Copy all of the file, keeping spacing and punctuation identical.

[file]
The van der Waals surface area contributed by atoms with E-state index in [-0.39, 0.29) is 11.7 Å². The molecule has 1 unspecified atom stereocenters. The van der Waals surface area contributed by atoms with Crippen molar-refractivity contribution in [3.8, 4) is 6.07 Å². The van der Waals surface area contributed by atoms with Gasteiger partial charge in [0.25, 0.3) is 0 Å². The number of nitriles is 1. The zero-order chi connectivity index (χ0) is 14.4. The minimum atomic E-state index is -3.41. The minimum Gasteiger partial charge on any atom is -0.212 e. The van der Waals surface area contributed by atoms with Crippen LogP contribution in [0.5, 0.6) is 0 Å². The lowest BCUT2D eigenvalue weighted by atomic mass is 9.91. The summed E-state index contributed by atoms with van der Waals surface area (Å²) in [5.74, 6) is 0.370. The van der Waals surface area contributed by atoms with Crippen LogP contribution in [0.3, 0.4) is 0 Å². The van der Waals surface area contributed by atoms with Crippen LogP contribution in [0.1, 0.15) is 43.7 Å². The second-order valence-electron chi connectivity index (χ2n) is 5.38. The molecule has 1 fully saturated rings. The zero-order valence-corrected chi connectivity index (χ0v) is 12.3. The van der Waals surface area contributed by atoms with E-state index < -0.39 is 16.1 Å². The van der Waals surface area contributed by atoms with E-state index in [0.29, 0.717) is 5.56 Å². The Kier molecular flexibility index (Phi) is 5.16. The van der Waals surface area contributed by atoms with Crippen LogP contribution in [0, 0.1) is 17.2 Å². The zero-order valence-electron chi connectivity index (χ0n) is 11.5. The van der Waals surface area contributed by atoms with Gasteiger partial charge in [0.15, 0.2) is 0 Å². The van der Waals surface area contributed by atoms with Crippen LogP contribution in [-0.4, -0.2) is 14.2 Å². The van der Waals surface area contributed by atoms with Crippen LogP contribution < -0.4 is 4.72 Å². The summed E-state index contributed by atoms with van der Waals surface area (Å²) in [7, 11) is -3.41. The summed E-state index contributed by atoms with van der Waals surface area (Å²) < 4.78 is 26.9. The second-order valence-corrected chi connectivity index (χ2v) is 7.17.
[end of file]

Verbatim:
The van der Waals surface area contributed by atoms with E-state index in [-0.39, 0.29) is 11.7 Å². The molecule has 1 unspecified atom stereocenters. The van der Waals surface area contributed by atoms with Crippen molar-refractivity contribution in [3.8, 4) is 6.07 Å². The van der Waals surface area contributed by atoms with Gasteiger partial charge in [0.25, 0.3) is 0 Å². The number of nitriles is 1. The zero-order chi connectivity index (χ0) is 14.4. The minimum atomic E-state index is -3.41. The minimum Gasteiger partial charge on any atom is -0.212 e. The van der Waals surface area contributed by atoms with Crippen LogP contribution in [0.5, 0.6) is 0 Å². The lowest BCUT2D eigenvalue weighted by atomic mass is 9.91. The summed E-state index contributed by atoms with van der Waals surface area (Å²) in [5.74, 6) is 0.370. The van der Waals surface area contributed by atoms with Crippen LogP contribution in [0.3, 0.4) is 0 Å². The van der Waals surface area contributed by atoms with Crippen LogP contribution in [0.1, 0.15) is 43.7 Å². The second-order valence-electron chi connectivity index (χ2n) is 5.38. The molecule has 1 fully saturated rings. The zero-order valence-corrected chi connectivity index (χ0v) is 12.3. The van der Waals surface area contributed by atoms with E-state index < -0.39 is 16.1 Å². The van der Waals surface area contributed by atoms with E-state index in [0.29, 0.717) is 5.56 Å². The Kier molecular flexibility index (Phi) is 5.16. The van der Waals surface area contributed by atoms with Crippen LogP contribution in [0, 0.1) is 17.2 Å². The zero-order valence-electron chi connectivity index (χ0n) is 11.5. The van der Waals surface area contributed by atoms with Gasteiger partial charge in [0.15, 0.2) is 0 Å². The van der Waals surface area contributed by atoms with Crippen LogP contribution in [-0.4, -0.2) is 14.2 Å². The van der Waals surface area contributed by atoms with Crippen LogP contribution < -0.4 is 4.72 Å². The summed E-state index contributed by atoms with van der Waals surface area (Å²) in [7, 11) is -3.41. The summed E-state index contributed by atoms with van der Waals surface area (Å²) < 4.78 is 26.9. The second-order valence-corrected chi connectivity index (χ2v) is 7.17.